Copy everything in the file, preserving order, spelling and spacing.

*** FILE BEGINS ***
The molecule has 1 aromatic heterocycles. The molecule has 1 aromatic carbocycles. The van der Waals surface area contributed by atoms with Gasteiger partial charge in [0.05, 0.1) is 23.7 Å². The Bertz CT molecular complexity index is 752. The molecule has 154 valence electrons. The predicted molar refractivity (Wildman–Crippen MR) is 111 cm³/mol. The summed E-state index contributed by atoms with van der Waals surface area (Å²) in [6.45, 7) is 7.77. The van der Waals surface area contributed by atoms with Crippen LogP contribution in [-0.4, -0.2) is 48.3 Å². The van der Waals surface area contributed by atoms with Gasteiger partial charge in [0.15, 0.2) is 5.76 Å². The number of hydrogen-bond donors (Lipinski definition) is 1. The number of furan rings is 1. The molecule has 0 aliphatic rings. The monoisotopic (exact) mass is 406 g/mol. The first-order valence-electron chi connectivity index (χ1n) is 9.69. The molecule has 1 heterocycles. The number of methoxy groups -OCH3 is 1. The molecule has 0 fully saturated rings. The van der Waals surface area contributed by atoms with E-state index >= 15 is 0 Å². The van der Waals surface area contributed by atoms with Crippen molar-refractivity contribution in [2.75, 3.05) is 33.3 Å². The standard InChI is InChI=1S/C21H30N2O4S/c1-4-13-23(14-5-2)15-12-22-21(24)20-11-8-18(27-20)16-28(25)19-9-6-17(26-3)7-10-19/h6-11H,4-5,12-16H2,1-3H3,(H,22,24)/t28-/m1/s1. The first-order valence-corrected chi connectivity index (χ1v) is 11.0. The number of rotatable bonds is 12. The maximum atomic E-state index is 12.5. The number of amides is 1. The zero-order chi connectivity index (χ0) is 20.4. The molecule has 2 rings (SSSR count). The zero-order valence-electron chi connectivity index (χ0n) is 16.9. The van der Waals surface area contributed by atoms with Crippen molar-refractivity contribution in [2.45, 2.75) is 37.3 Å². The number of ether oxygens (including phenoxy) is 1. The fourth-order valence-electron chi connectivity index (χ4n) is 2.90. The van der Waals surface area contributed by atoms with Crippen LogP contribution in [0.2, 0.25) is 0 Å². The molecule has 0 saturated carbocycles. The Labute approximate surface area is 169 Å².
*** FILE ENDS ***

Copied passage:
The molecule has 1 aromatic heterocycles. The molecule has 1 aromatic carbocycles. The van der Waals surface area contributed by atoms with Gasteiger partial charge in [0.05, 0.1) is 23.7 Å². The Bertz CT molecular complexity index is 752. The molecule has 154 valence electrons. The predicted molar refractivity (Wildman–Crippen MR) is 111 cm³/mol. The summed E-state index contributed by atoms with van der Waals surface area (Å²) in [6.45, 7) is 7.77. The van der Waals surface area contributed by atoms with Crippen LogP contribution in [-0.4, -0.2) is 48.3 Å². The van der Waals surface area contributed by atoms with Gasteiger partial charge in [0.15, 0.2) is 5.76 Å². The number of hydrogen-bond donors (Lipinski definition) is 1. The number of furan rings is 1. The molecule has 0 aliphatic rings. The monoisotopic (exact) mass is 406 g/mol. The first-order valence-electron chi connectivity index (χ1n) is 9.69. The molecule has 1 heterocycles. The number of methoxy groups -OCH3 is 1. The molecule has 0 fully saturated rings. The van der Waals surface area contributed by atoms with E-state index >= 15 is 0 Å². The van der Waals surface area contributed by atoms with Crippen molar-refractivity contribution in [2.75, 3.05) is 33.3 Å². The standard InChI is InChI=1S/C21H30N2O4S/c1-4-13-23(14-5-2)15-12-22-21(24)20-11-8-18(27-20)16-28(25)19-9-6-17(26-3)7-10-19/h6-11H,4-5,12-16H2,1-3H3,(H,22,24)/t28-/m1/s1. The first-order valence-corrected chi connectivity index (χ1v) is 11.0. The number of rotatable bonds is 12. The maximum atomic E-state index is 12.5. The number of amides is 1. The zero-order chi connectivity index (χ0) is 20.4. The molecule has 2 rings (SSSR count). The zero-order valence-electron chi connectivity index (χ0n) is 16.9. The van der Waals surface area contributed by atoms with Crippen molar-refractivity contribution in [2.45, 2.75) is 37.3 Å². The number of ether oxygens (including phenoxy) is 1. The fourth-order valence-electron chi connectivity index (χ4n) is 2.90. The van der Waals surface area contributed by atoms with Crippen LogP contribution in [0.2, 0.25) is 0 Å². The molecule has 0 saturated carbocycles. The Labute approximate surface area is 169 Å².